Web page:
US President Barack Obama has said he would vote for Chancellor Angela Merkel if he could and she were to stand for re-election next year. Speaking at their joint press conference in Berlin on Thursday, the president reiterated his praise for her as an "outstanding partner."
Merkel said while she and the president had not always seen eye-to-eye, they had worked together on a series of issues including protecting privacy in the fight against terrorism and pushing for trade agreements.
"It's hard for me to say goodbye" to Obama, Merkel said, thanking him for eight years of "close and friendly cooperation."
The two leaders tried to strike a reassuring tone during the farewell press conference, stressing the importance of international partnerships in the face of the uncertainties presented by Donald Trump's election in the United States.
Questioned by reporters on the future relations between the US and Russia under Trump, Obama said, "In order for us to solve many big problems around the world, it is in our interest to work with Russia." But he added that he hoped the future president would stand up to Russian President Vladimir Putin when he deviates from US "values and international norms."
Addressing the rise of populism around the world, the president called on citizens both in the United States and Europe to engage with democracy every day, not just "when there's an election."
Obama also told Merkel that Germany "should be proud of" its handling of the migration crisis, which "tells the story of incredible achievement that the German people have embarked on."
Merkel began the press conference by thanking Obama for their eight-year partnership, and reiterating a number of the mutual achievements of his tenure, not least the Paris climate deal. "I'd like to thank him for a good, friendly, and intensive partnership," the chancellor said, especially in "difficult times."
The press conference followed a meeting between the two leaders, in which Merkel likely had one big question for Obama: what he made of Trump, and what his successor's presidency will mean for Germany's relationship with the United States.
Unlike Obama's celebrated visits to the German capital in the past, the president did not address crowds. Instead, he contented himself with dinner with Merkel on Wednesday evening and spent the night in the Hotel Adlon just meters from the Brandenburg Gate (under the watch of some 5,000 additional police officers, who reported no incidents).
On Thursday morning, he gave an interview to German public broadcaster ARD and "Spiegel" magazine before he was received at the Chancellery in the afternoon.
In full interview, Obama once again praised the German chancellor: "She has great credibility, and she is willing to fight for those values in a way that is very, very important," he said. "I'm glad that she's there and I think the German people should appreciate her. Certainly, I've appreciated her as a partner."
The president also addressed the fears of globalization that have been exploited by far-right populist campaigns around the world. "If the global economy is unresponsive to people who feel left behind, if inequality continues to grow, then we could end up seeing more and more of these divisions arise throughout advanced economies around the world," Obama said.
The two leaders are expected to give a joint press conference in the early evening, following a 90-minute discussion covering the entire gamut of world crises, from Syria to Ukraine to the rise of the populist right across the world - as well as the radically different working relationship that Merkel can expect to share with Trump next year. The Republican president-elect repeatedly criticized Merkel's attempts to abide by the principles of German asylum law during his election campaign.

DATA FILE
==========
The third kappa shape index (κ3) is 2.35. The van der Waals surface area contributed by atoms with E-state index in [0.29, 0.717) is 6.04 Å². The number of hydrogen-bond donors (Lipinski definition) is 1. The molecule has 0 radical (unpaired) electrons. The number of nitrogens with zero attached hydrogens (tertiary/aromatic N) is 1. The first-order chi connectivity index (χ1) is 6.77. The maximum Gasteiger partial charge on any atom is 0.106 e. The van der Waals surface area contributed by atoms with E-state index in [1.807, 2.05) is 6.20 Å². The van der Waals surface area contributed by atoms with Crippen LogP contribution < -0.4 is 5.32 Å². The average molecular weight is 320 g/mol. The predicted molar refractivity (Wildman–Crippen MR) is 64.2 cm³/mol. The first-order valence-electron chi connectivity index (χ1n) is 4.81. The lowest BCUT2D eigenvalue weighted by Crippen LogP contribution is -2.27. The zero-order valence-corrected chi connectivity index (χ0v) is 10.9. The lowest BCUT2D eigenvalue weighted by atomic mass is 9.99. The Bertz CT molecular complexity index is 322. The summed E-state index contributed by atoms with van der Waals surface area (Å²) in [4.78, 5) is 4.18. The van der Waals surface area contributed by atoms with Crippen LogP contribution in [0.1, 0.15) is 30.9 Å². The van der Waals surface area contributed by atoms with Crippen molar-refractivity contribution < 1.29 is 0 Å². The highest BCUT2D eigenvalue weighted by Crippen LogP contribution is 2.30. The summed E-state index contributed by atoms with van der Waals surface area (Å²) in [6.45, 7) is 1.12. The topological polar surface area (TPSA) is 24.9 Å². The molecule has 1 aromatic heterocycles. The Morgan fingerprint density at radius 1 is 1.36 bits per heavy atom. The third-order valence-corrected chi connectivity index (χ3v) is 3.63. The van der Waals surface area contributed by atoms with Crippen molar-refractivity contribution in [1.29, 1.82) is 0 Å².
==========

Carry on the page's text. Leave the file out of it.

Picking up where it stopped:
In a joint op-ed for "Wirtschaftswoche" magazine published on Thursday, Obama and Merkel stressed the two nations' "shared commitment to personal freedom and dignity, which only a vibrant democracy under the rule of law can guarantee."
"Our countries share a joint responsibility to protect and preserve our way of life," the two leaders wrote, before listing the institutions threatened by the advent of a Trump presidency: from NATO to the Paris climate agreement. There was also a note of reassurance: "Today we find ourselves at a crossroads - the future is upon us, and we will never return to a pre-globalization economy."
Merkel and Obama have been taking pains to underline the importance of US-German economic ties, particularly in the face of the threat to the TTIP trade deal. During Thursday's press conference, Merkel admitted that the negotiations would not be concluded in the remaining weeks of Obama's presidency. And even though Trump has already signaled his opposition to it, she added, "I am sure that one day we can come back to it."
"Since 2015, the United States has become Germany's most important trading partner with a trade volume of 173 billion euros [$185 billion], and conversely, Germany has become a cornerstone of US economic relations with the European Union," the leaders wrote. "Behind these impressive figures are millions of companies and employees who produce these traded goods and services and whose jobs depend on them."
On Friday morning, Obama will return to the chancellor's office for a round of talks with other European counterparts: French President Francois Hollande, Italian Prime Minister Matteo Renzi, Spanish Prime Minister Mariano Rajoy, as well as British Prime Minister Theresa May will all attend. This time, the center of the discussion will be the future of TTIP - and whether it has one under Trump.